Iain Pears is back! I almost want to categorize this book separately in a future blog devoted to some of the great fiction en route this spring, but there is a murder at the heart of it, so if you're a fan of An Instance of the Fingerpost, or Sarah Waters' Fingersmith, you must pick up Stone's Fall. I'm a third of the way through this and am loving it. Probably because it's partially set during one of my favourite historical periods - the Edwardian era. Matthew Braddock is a young, cocky journalist who is hired to write the biography of John Stone, a recently deceased business tycoon and arms dealer who fell (or was he pushed?) out of the window of his study. Matthew also has to track down the child that Stone left money to - a child no one ever knew existed. The novel moves chronologically backwards from 1909 London, to Paris in 1890 and Vienna in 1867 as secrets are gradually revealed. It's a long but riveting and juicy novel; I'm completely hooked.

And the Come-back Classics:

Vintage U.S. continues their re-issues of Maj Sjöwall and Per Wahlöö's Martin Beck series from the 1960s and 70s. I've read the first three of the ten books that form the Story of Crime and I want more. It's refreshing to read about solid, old-fashioned detection work in the pre-computer, pre-DNA testing days and it's hard and lonely slogging. More than any other series, this one demonstrates why so many policemen and detectives are alcoholics or just plain gloomy and miserable. And it was the prototype for so many contemporary crime writers today, many of whom are contributing introductions to these new editions. Books #3 and #4, The Man on the Balcony and The Laughing Policeman respectively, have just come out this month. Look for the next two - Murder at the Savoy and The Fire Engine That Disappeared in June.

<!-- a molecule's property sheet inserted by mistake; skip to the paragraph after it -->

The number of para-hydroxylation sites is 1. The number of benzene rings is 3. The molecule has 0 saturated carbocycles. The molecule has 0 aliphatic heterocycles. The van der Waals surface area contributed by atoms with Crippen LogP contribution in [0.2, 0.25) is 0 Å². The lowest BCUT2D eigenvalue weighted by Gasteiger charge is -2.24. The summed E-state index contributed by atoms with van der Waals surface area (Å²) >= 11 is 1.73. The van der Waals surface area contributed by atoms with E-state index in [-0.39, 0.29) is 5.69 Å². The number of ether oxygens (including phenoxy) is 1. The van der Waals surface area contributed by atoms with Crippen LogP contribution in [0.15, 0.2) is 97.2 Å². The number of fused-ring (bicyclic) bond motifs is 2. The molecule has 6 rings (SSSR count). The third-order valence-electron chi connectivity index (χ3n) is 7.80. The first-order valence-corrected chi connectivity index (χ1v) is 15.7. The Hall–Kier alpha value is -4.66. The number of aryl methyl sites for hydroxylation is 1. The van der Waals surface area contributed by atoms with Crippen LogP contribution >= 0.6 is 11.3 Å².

And coming soon are three re-issues of Gladys Mitchell's Mrs. Bradley mysteries. Some of you may have seen the BBC series that has run on PBS a number of times, starring Diana Rigg as Adela Bradley, the multiple divorcee with an interest in Freud and a chauffeur sidekick. Mitchell had a very prolific writing career starting in the 1920s and was a member of the Detection Club that included Dorothy Sayers and Agatha Christie. Much of her work is out of print, so maybe this is the start of a revival. I've certainly never read any of these mysteries but this is my favourite era of crime writing, so I'll definitely be digging in. The Saltmarsh Murders, Tom Brown's Body and When Last I Died will all be out at the end of May.
Happy sleuthing!